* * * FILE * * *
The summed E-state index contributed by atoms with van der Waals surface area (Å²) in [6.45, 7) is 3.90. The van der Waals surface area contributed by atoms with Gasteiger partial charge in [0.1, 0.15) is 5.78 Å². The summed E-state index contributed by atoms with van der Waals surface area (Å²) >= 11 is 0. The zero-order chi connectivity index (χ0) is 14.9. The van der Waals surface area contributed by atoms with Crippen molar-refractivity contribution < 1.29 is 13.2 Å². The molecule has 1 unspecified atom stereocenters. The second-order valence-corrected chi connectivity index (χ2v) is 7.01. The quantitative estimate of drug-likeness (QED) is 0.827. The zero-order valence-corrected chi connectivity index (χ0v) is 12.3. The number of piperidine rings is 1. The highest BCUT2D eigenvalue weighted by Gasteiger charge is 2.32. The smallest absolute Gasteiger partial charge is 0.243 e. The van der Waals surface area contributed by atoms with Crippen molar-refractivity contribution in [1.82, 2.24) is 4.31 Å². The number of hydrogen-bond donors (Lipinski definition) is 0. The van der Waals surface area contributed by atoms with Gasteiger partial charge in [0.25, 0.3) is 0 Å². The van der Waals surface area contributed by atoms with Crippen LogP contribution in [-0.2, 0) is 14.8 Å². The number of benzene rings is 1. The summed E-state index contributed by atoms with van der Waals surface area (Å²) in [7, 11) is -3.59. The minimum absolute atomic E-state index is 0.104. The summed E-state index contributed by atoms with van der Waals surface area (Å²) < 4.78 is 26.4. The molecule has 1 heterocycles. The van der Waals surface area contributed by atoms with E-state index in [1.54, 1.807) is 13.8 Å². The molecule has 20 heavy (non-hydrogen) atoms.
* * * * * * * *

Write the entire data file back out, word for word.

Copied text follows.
The summed E-state index contributed by atoms with van der Waals surface area (Å²) in [6.45, 7) is 3.90. The van der Waals surface area contributed by atoms with Gasteiger partial charge in [0.1, 0.15) is 5.78 Å². The summed E-state index contributed by atoms with van der Waals surface area (Å²) >= 11 is 0. The zero-order chi connectivity index (χ0) is 14.9. The van der Waals surface area contributed by atoms with Crippen molar-refractivity contribution < 1.29 is 13.2 Å². The molecule has 1 unspecified atom stereocenters. The second-order valence-corrected chi connectivity index (χ2v) is 7.01. The quantitative estimate of drug-likeness (QED) is 0.827. The zero-order valence-corrected chi connectivity index (χ0v) is 12.3. The number of piperidine rings is 1. The highest BCUT2D eigenvalue weighted by Gasteiger charge is 2.32. The smallest absolute Gasteiger partial charge is 0.243 e. The van der Waals surface area contributed by atoms with Crippen molar-refractivity contribution in [1.82, 2.24) is 4.31 Å². The number of hydrogen-bond donors (Lipinski definition) is 0. The van der Waals surface area contributed by atoms with Gasteiger partial charge in [0.25, 0.3) is 0 Å². The van der Waals surface area contributed by atoms with Crippen LogP contribution in [-0.2, 0) is 14.8 Å². The number of benzene rings is 1. The summed E-state index contributed by atoms with van der Waals surface area (Å²) in [7, 11) is -3.59. The minimum absolute atomic E-state index is 0.104. The summed E-state index contributed by atoms with van der Waals surface area (Å²) < 4.78 is 26.4. The molecule has 1 heterocycles. The van der Waals surface area contributed by atoms with E-state index in [1.54, 1.807) is 13.8 Å². The molecule has 20 heavy (non-hydrogen) atoms.